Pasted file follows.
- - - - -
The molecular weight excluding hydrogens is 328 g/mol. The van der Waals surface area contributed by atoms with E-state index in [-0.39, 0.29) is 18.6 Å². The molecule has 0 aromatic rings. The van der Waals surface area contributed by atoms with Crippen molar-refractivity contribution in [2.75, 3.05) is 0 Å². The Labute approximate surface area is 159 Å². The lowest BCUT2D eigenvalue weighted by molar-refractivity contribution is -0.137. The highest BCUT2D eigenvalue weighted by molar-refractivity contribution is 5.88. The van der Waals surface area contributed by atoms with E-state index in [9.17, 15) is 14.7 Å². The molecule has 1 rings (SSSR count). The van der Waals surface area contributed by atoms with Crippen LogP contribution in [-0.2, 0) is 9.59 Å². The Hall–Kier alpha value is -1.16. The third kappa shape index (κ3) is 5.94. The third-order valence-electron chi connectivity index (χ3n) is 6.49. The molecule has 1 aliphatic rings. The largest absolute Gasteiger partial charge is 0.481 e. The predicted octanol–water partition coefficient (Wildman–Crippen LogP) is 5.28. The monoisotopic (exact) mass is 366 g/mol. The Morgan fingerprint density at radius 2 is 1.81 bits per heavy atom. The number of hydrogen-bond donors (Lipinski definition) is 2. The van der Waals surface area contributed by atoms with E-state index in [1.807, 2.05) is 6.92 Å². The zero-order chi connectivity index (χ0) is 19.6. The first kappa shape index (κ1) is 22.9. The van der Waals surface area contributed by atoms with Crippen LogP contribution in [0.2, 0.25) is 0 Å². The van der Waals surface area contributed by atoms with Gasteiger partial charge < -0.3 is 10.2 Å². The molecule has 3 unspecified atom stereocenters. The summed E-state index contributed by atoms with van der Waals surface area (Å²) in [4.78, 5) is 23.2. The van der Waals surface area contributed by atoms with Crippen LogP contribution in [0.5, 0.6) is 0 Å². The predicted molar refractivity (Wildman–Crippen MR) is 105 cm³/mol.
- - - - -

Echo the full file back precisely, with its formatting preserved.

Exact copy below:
The molecular weight excluding hydrogens is 328 g/mol. The van der Waals surface area contributed by atoms with E-state index in [-0.39, 0.29) is 18.6 Å². The molecule has 0 aromatic rings. The van der Waals surface area contributed by atoms with Crippen molar-refractivity contribution in [2.75, 3.05) is 0 Å². The Labute approximate surface area is 159 Å². The lowest BCUT2D eigenvalue weighted by molar-refractivity contribution is -0.137. The highest BCUT2D eigenvalue weighted by molar-refractivity contribution is 5.88. The van der Waals surface area contributed by atoms with E-state index in [9.17, 15) is 14.7 Å². The molecule has 1 rings (SSSR count). The van der Waals surface area contributed by atoms with Crippen LogP contribution in [-0.2, 0) is 9.59 Å². The Hall–Kier alpha value is -1.16. The third kappa shape index (κ3) is 5.94. The third-order valence-electron chi connectivity index (χ3n) is 6.49. The molecule has 1 aliphatic rings. The largest absolute Gasteiger partial charge is 0.481 e. The predicted octanol–water partition coefficient (Wildman–Crippen LogP) is 5.28. The monoisotopic (exact) mass is 366 g/mol. The Morgan fingerprint density at radius 2 is 1.81 bits per heavy atom. The number of hydrogen-bond donors (Lipinski definition) is 2. The van der Waals surface area contributed by atoms with E-state index in [1.807, 2.05) is 6.92 Å². The zero-order chi connectivity index (χ0) is 19.6. The first kappa shape index (κ1) is 22.9. The van der Waals surface area contributed by atoms with Crippen LogP contribution in [0.2, 0.25) is 0 Å². The van der Waals surface area contributed by atoms with Gasteiger partial charge < -0.3 is 10.2 Å². The molecule has 3 unspecified atom stereocenters. The summed E-state index contributed by atoms with van der Waals surface area (Å²) in [4.78, 5) is 23.2. The van der Waals surface area contributed by atoms with Crippen LogP contribution in [0.5, 0.6) is 0 Å². The predicted molar refractivity (Wildman–Crippen MR) is 105 cm³/mol.